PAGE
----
This article ran in my local paper yesterday. The genealogy bug in me was fascinated by the story. If you get a change to visit the paper's website, there are photos of both sets of 5 generations.
Marin Independent Journal
San Rafael, California
Sunday, May 8, 2011
Page A1, column 2
Also available at www.marinij.com with photos
Terra Linda matriarch has five living generations in her family -- again
Loretta Castillo still has the photograph that ran in Ohio's Toledo Blade newspaper 71 years ago, showing her at age 19 with her infant daughter and her mother, grandmother and great-grandmother.
Nearly three years ago, Castillo's great-granddaughter, Melissa McSweeney, gave birth to a baby girl — giving the 90-year-old Terra Linda resident the opportunity to boast for a second time that she's part of a family with five living generations of women. The case is so rare that one geneticist estimated there may be at most two or three other examples in the United States.
"At first you don't think anything about it," said Darlene Belluomini, the daughter who appeared with Castillo in the Toledo photograph in 1940. "It's kind of crazy."
Now 71, Belluomini lives with her husband in Novato and has hung a placard outside her home with the slogan, "Family is Everything."
She talks to Castillo on the phone every night and takes care of her 2-year-old great-granddaughter, Abby McSweeney, on Fridays while the toddler's mother works. Several times a week, Belluomini's 50-year-old daughter, Susan Belluomini — who lives in Petaluma with her 25-year-old daughter, Melissa, and granddaughter Abby — has lunch at her mom's house while on break from her preschool job in Novato.
Castillo moved to California from Ohio in 1948 with her two children after a divorce; she had married at age 18. She went on to marry Fred Castillo, who has been her husband for 62 years, and have two more children.
Her daughter, Darlene, married young too, at age 19, and gave birth to Susan 10 months later, making Castillo a grandmother at 39. At the time, Castillo had a 1-year-old daughter and would take care of both children together.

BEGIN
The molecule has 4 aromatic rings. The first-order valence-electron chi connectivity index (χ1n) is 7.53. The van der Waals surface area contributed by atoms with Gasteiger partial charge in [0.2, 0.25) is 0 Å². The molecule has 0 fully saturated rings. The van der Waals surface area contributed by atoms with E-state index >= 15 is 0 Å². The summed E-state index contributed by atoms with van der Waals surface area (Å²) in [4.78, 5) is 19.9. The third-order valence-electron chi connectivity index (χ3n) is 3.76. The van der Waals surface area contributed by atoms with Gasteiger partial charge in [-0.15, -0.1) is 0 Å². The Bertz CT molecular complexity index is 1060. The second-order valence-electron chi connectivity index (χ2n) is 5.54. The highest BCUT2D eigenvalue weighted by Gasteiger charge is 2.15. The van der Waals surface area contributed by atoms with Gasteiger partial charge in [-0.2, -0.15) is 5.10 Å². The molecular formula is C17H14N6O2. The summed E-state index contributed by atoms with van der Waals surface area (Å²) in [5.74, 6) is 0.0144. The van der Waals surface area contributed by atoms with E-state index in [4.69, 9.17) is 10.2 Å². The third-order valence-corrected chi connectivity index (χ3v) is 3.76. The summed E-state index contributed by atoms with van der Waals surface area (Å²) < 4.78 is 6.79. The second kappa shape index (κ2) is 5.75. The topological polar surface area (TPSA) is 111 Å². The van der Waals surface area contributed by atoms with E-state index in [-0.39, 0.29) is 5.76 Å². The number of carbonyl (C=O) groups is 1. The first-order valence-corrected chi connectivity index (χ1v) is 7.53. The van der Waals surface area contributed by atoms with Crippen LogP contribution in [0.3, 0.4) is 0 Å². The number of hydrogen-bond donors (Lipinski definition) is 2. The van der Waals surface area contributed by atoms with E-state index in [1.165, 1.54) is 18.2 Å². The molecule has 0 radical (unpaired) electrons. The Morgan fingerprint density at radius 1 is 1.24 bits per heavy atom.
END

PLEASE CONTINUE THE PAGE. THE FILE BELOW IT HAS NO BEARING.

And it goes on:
Susan married at 20, and at age 25 gave birth to Melissa, who at age 23 gave birth to Abby.
"I have 12 grandchildren, nine great- and one great-great," said Castillo, who worked as a waitress at the House of Prime Rib in San Francisco for 35 years. "In my family room, I got pictures galore. I can't even use the fireplace."
On Mother's Day, about 30 family members will gather to visit and eat together at Susan's house in Petaluma. The family is close and always gets together for holidays, Castillo said.
There is roughly a 1 in 10,000 probability of a family having five living generations in the United States, with most likely about a couple hundred examples nationwide, said Shripad Tuljapurkar, a Stanford University professor of population studies and biology.
But the probability that the phenomenon would occur twice in the same family is extraordinarily low, approximately 1 in 100 million, Tuljapurkar guessed, noting that he's never heard of another such case.
"That's really striking," Tuljapurkar said. "I would be astounded to find even one (case) with this happening twice. This deserves to be known by more demographers."
Kenneth Wachter, a professor of demographics and statistics at the University of California at Berkeley, also called the case "rare and extraordinary."
"Back in that generation, people dying at 70 was relatively common," Wachter said. "To get five generations back then (in 1940) seems very rare. ... That's strong enough to suggest that there could be favorable alleles of genes in that family."
While many mothers give birth to their first child at roughly the same age as their mothers, a large number of women also rebel and take the opposite route, Wachter said.
"There's a general tendency for these things, by which I mean early initiation of childbearing ... to run in families, but it's not as strong as you might think because of the rebels," Wachter said. "To have that general tendency (for early childbearing) expressed so clearly in one family is rare."
In the United States, the average age of first birth is about 25 for women, said Stewart Tolnay, a sociology professor at the University of Washington's Seattle campus. To have even one instance of five living generations in a family, four generations of women needed to be fertile, have children young and survive to child-bearing age — and in the great- and great-great-grandmothers' cases, live to advanced ages, he said. "Lots of stars need to line up for this to happen."
The Castillo-Belluomini-McSweeney women agree that they're fortunate.
"We're lucky," Melissa McSweeney said. "Most of my friends don't even have their grandparents."
"When I tell people I have grandparents still at my age, they're in awe," Susan Belluomini added. "We're very lucky to have each other. ... Life is tough. We've all had our little stepping stones. We always know that through the good times and all the bad, we're all going to be there for each other."
Castillo said she still remembers the day she posed for the newspaper photograph with her relatives in 1940. Her great-grandmother, a "full-blooded French" woman, was 88 that day and lived to be 92.
"I remember the words she said to me after we took the picture — she said, 'Good luck with your bebe," Castillo recalled, adding that's she's happy a picture of the new five generations will appear in the newspaper.
"I know my mother in heaven is going to be very pleased," she said.